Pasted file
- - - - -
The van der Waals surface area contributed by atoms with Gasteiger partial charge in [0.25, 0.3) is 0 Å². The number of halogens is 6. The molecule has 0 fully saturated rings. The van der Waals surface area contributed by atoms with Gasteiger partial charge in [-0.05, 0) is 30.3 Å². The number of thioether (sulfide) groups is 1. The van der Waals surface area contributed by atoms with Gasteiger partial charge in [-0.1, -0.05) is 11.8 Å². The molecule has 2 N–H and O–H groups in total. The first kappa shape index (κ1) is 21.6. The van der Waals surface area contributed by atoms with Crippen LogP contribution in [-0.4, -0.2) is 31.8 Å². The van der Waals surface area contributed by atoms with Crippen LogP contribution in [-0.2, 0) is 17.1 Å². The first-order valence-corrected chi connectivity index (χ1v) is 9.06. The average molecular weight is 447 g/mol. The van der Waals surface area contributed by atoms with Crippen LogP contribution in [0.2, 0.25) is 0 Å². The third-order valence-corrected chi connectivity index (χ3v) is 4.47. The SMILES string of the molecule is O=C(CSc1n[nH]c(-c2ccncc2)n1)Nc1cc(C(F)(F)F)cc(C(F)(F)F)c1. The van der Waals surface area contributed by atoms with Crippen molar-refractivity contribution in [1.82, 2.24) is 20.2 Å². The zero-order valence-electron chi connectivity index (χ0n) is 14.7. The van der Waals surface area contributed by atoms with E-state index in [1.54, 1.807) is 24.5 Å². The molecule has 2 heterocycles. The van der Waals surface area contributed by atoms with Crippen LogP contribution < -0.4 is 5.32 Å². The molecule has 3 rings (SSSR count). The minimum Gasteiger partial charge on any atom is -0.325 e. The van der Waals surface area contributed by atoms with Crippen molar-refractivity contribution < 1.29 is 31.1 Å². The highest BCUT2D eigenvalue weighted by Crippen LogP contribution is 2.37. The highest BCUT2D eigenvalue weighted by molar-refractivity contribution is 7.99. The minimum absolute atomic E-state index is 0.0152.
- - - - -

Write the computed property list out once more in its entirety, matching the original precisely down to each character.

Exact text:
The van der Waals surface area contributed by atoms with Gasteiger partial charge in [0.25, 0.3) is 0 Å². The number of halogens is 6. The molecule has 0 fully saturated rings. The van der Waals surface area contributed by atoms with Gasteiger partial charge in [-0.05, 0) is 30.3 Å². The number of thioether (sulfide) groups is 1. The van der Waals surface area contributed by atoms with Gasteiger partial charge in [-0.1, -0.05) is 11.8 Å². The molecule has 2 N–H and O–H groups in total. The first kappa shape index (κ1) is 21.6. The van der Waals surface area contributed by atoms with Crippen LogP contribution in [-0.4, -0.2) is 31.8 Å². The van der Waals surface area contributed by atoms with Crippen LogP contribution in [-0.2, 0) is 17.1 Å². The first-order valence-corrected chi connectivity index (χ1v) is 9.06. The average molecular weight is 447 g/mol. The van der Waals surface area contributed by atoms with Crippen LogP contribution in [0.2, 0.25) is 0 Å². The third-order valence-corrected chi connectivity index (χ3v) is 4.47. The SMILES string of the molecule is O=C(CSc1n[nH]c(-c2ccncc2)n1)Nc1cc(C(F)(F)F)cc(C(F)(F)F)c1. The van der Waals surface area contributed by atoms with Crippen molar-refractivity contribution in [1.82, 2.24) is 20.2 Å². The zero-order valence-electron chi connectivity index (χ0n) is 14.7. The van der Waals surface area contributed by atoms with E-state index in [1.54, 1.807) is 24.5 Å². The molecule has 2 heterocycles. The van der Waals surface area contributed by atoms with Crippen LogP contribution < -0.4 is 5.32 Å². The molecule has 3 rings (SSSR count). The minimum Gasteiger partial charge on any atom is -0.325 e. The van der Waals surface area contributed by atoms with Crippen molar-refractivity contribution < 1.29 is 31.1 Å². The highest BCUT2D eigenvalue weighted by Crippen LogP contribution is 2.37. The highest BCUT2D eigenvalue weighted by molar-refractivity contribution is 7.99. The minimum absolute atomic E-state index is 0.0152.